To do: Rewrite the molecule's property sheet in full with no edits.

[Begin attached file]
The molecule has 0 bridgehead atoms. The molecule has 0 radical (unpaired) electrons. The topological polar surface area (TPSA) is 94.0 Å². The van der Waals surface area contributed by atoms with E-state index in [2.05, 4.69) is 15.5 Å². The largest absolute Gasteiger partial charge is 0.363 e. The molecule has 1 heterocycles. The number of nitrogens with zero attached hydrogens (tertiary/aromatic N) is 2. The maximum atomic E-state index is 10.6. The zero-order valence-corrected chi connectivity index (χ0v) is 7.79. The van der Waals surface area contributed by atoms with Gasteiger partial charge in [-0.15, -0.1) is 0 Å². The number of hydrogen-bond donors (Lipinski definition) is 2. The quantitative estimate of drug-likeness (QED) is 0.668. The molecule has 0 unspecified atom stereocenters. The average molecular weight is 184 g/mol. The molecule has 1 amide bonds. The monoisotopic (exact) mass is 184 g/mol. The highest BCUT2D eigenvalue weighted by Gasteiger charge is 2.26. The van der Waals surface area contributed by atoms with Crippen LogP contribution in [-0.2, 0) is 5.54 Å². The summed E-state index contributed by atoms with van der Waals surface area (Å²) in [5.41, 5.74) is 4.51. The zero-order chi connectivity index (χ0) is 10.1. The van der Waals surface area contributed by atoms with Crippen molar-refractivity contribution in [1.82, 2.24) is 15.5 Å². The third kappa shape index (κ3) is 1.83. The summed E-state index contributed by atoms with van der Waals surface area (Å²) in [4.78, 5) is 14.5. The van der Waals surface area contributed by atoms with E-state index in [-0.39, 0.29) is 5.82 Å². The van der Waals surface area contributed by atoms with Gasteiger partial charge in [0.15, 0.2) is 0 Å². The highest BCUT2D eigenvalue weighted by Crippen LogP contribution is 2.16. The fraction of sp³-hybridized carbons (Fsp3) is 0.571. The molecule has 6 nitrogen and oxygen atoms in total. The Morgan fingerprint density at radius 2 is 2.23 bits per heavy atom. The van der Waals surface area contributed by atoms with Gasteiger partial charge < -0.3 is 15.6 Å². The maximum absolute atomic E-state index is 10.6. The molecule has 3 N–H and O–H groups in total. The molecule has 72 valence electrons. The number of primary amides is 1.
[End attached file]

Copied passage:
The molecule has 0 bridgehead atoms. The molecule has 0 radical (unpaired) electrons. The topological polar surface area (TPSA) is 94.0 Å². The van der Waals surface area contributed by atoms with E-state index in [2.05, 4.69) is 15.5 Å². The largest absolute Gasteiger partial charge is 0.363 e. The molecule has 1 heterocycles. The number of nitrogens with zero attached hydrogens (tertiary/aromatic N) is 2. The maximum atomic E-state index is 10.6. The zero-order valence-corrected chi connectivity index (χ0v) is 7.79. The van der Waals surface area contributed by atoms with Gasteiger partial charge in [-0.15, -0.1) is 0 Å². The number of hydrogen-bond donors (Lipinski definition) is 2. The quantitative estimate of drug-likeness (QED) is 0.668. The molecule has 0 unspecified atom stereocenters. The average molecular weight is 184 g/mol. The molecule has 1 amide bonds. The monoisotopic (exact) mass is 184 g/mol. The highest BCUT2D eigenvalue weighted by Gasteiger charge is 2.26. The van der Waals surface area contributed by atoms with Crippen LogP contribution in [-0.2, 0) is 5.54 Å². The summed E-state index contributed by atoms with van der Waals surface area (Å²) in [5.41, 5.74) is 4.51. The zero-order chi connectivity index (χ0) is 10.1. The van der Waals surface area contributed by atoms with Crippen molar-refractivity contribution in [1.82, 2.24) is 15.5 Å². The third kappa shape index (κ3) is 1.83. The summed E-state index contributed by atoms with van der Waals surface area (Å²) in [4.78, 5) is 14.5. The van der Waals surface area contributed by atoms with E-state index in [-0.39, 0.29) is 5.82 Å². The van der Waals surface area contributed by atoms with Gasteiger partial charge in [0.15, 0.2) is 0 Å². The highest BCUT2D eigenvalue weighted by Crippen LogP contribution is 2.16. The fraction of sp³-hybridized carbons (Fsp3) is 0.571. The molecule has 6 nitrogen and oxygen atoms in total. The Morgan fingerprint density at radius 2 is 2.23 bits per heavy atom. The van der Waals surface area contributed by atoms with Gasteiger partial charge < -0.3 is 15.6 Å². The maximum absolute atomic E-state index is 10.6. The molecule has 3 N–H and O–H groups in total. The molecule has 72 valence electrons. The number of primary amides is 1.